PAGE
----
The assertion of different claims in a subsequent suit—when those claims all contain a limitation that has already been construed, in the same context, in an earlier lawsuit—does not create a new “issue” to defeat collateral estoppel.

Aspex Eyewear, Inc. & Contour Optik, Inc. v. Zenni Optical LLC, No. 2012-1318 (Fed. Cir. 2013).

Countour Optik, Inc. and sublicensee Aspex Eyewear, Inc. (collectively “Aspex”) sued Zenni Optical, LLC (“Zenni”) for infringement of U.S. Patents No. 5,737,054 (the “'054 patent”), No. 6,012,811 (the “'811 patent”), and No. 6,092,896 (the “'896 patent”), all relating to magnetic clip-on eyewear, such as sunglasses. The district court held that Aspex was collaterally estopped from pursuing this lawsuit, based on earlier litigation between Aspex and Altair Eyewear, Inc. for infringement of the same patents (the “Altair litigation”).

The Altair litigation involved the same three patents and many of the same claims now in suit. In that litigation, the district court had construed the term “retaining mechanisms” in the ‘811 and ‘896 patents as requiring supporting frames—such as rims—around the lenses and construed the term “frame” in the ‘054 patent as requiring rims. The Federal Circuit affirmed the construction of “retaining mechanisms,” and held that the patents were not infringed because Altair’s magnetic clip-ons were rimless. However, it remanded on the construction of “frame,” finding the ‘054 patent did not limit that term to one with rims. On remand, the district court held that the ‘054 claim was invalid for obviousness. The Federal Circuit affirmed.

Here, the district court applied the Altair rulings, finding the Zenni rimless magnetic clip-on sunglasses to be materially indistinguishable from the Altair ones. Thus, the district court held that collateral estoppel barred this suit. Aspex appealed, arguing that the issues at stake were not identical because the same claims were not at issue.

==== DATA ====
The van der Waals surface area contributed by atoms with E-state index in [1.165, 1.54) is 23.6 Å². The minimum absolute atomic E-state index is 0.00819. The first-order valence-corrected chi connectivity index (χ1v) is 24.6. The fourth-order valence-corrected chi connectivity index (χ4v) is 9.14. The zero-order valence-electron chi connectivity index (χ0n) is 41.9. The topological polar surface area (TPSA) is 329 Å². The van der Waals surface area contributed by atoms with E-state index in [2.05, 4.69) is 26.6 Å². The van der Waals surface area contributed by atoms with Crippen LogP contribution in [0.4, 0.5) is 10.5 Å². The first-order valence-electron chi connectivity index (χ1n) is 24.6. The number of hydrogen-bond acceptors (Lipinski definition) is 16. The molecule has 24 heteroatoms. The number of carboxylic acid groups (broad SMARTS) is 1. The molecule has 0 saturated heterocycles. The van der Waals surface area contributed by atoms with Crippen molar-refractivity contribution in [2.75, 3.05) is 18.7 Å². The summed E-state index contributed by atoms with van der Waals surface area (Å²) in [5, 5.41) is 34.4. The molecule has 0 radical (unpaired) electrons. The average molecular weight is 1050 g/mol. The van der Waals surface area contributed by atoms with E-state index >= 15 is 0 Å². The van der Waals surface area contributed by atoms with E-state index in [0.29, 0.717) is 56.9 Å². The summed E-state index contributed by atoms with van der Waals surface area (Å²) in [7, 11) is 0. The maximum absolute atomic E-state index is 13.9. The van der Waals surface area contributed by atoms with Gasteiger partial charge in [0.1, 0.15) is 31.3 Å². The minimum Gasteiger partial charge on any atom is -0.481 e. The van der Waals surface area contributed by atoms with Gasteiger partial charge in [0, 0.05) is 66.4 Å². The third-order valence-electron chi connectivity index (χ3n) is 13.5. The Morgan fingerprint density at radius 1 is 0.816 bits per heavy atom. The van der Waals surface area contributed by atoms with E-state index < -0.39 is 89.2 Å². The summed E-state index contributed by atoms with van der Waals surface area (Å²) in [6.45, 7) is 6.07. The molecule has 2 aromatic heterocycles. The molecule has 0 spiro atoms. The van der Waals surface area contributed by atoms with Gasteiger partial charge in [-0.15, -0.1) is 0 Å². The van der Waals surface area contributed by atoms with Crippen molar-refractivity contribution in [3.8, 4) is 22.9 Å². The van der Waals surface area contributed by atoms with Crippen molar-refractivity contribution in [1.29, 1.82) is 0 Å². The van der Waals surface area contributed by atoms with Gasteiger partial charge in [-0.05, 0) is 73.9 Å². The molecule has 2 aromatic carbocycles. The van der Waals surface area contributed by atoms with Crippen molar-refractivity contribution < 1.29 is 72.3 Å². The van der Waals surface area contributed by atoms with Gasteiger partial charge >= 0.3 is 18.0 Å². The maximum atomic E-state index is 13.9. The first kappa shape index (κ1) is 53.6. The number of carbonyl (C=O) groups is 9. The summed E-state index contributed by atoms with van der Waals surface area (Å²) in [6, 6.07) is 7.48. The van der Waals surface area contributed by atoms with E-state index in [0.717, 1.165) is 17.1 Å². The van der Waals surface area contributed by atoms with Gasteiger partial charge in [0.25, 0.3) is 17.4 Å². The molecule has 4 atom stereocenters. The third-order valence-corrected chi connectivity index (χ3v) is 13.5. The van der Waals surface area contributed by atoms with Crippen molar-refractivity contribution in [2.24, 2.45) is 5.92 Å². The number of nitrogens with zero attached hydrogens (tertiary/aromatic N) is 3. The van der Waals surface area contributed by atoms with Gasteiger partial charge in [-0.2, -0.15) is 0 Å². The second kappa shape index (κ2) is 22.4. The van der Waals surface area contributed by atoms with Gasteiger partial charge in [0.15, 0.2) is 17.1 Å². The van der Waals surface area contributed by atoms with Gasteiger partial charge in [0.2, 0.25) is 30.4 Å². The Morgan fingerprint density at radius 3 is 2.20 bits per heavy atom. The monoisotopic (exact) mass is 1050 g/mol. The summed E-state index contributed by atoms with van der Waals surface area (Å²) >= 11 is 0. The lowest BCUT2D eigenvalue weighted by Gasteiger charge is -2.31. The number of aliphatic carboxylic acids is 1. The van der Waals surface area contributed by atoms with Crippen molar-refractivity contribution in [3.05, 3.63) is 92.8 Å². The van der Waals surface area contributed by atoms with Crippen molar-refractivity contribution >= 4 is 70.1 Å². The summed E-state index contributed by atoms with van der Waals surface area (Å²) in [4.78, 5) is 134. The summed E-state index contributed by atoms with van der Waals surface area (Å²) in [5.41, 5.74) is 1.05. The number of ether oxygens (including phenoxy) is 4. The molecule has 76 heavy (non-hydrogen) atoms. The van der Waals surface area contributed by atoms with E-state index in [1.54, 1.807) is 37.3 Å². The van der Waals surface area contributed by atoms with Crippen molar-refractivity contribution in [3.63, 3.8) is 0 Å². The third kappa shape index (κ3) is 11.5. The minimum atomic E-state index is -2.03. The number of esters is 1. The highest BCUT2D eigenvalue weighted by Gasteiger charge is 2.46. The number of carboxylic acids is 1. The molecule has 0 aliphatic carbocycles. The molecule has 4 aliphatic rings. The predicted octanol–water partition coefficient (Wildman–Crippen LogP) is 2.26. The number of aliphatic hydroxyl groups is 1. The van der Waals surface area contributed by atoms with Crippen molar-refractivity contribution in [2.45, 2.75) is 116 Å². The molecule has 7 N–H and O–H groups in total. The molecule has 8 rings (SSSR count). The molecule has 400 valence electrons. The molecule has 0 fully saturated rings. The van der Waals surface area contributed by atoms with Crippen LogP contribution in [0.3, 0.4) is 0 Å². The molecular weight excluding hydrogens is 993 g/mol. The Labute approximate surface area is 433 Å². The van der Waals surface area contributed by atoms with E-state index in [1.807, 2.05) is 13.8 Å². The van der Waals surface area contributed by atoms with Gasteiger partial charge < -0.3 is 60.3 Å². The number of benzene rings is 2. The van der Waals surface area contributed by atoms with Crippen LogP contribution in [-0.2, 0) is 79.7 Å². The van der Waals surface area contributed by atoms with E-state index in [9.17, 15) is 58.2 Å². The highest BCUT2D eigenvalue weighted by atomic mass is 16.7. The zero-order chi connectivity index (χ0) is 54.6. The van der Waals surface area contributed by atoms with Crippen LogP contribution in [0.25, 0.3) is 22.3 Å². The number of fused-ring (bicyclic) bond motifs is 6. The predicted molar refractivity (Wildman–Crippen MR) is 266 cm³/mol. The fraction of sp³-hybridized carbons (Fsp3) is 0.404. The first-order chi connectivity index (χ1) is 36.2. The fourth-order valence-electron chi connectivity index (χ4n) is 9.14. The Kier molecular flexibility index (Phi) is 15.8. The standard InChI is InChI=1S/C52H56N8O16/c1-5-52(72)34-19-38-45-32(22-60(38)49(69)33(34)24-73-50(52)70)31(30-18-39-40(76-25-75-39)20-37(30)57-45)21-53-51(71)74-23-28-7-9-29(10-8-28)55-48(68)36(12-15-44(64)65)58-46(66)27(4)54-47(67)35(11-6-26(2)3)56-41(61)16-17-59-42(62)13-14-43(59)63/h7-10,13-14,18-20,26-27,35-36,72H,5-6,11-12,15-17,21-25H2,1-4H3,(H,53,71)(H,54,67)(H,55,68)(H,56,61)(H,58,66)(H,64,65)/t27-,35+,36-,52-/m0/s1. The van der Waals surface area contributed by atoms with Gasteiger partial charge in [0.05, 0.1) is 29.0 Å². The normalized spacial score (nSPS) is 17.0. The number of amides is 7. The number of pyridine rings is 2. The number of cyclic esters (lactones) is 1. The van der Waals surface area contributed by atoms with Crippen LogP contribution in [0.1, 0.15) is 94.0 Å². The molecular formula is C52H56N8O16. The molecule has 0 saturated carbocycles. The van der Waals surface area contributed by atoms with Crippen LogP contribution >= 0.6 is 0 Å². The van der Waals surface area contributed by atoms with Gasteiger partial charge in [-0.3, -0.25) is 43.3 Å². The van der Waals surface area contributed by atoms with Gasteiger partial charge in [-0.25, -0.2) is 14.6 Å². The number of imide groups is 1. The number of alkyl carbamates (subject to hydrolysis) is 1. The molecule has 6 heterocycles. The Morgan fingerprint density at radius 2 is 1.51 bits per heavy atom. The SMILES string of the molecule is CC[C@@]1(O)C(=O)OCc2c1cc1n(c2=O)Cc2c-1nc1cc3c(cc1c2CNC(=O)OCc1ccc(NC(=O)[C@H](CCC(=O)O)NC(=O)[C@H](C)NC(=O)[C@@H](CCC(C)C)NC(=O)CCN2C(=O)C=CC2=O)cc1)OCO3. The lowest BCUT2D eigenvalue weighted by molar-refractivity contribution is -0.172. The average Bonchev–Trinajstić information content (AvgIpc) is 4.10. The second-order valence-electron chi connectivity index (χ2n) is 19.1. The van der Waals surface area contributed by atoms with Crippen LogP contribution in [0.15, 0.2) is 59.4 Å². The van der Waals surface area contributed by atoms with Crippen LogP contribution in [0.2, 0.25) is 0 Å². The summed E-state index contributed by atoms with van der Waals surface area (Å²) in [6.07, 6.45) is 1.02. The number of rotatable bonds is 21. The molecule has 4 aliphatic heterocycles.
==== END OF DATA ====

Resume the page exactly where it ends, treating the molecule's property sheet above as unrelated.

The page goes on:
The Federal Circuit affirmed the holding of the district court. The district court correctly defined the issue as infringement by magnetic rimless clip-on eyewear in view of the final construction of “retaining mechanisms” as requiring rims. The district court correctly found that Aspex had a full and fair opportunity to litigate the issue. While the newly asserted claims at issue in this litigation were not all previously construed and applied in Altair, every claim asserted against Zenni contained the same “retaining mechanism” limitation, in the same context, that the Federal Circuit found dispositive of non-infringement in Altair. More, the Zenni and Altair products were materially identical. In such circumstances, the assertion of different claims in a subsequent suit does not create a new “issue” to defeat preclusion. Further, there were no changed circumstances here: the selection of additional claims for litigation and additional terms for construction does not override the prior holding of non-infringement. The Federal Circuit thus affirmed that Aspex was collaterally estopped from re-litigating infringement of these patents against Zenni.

A copy of the opinion can be found here.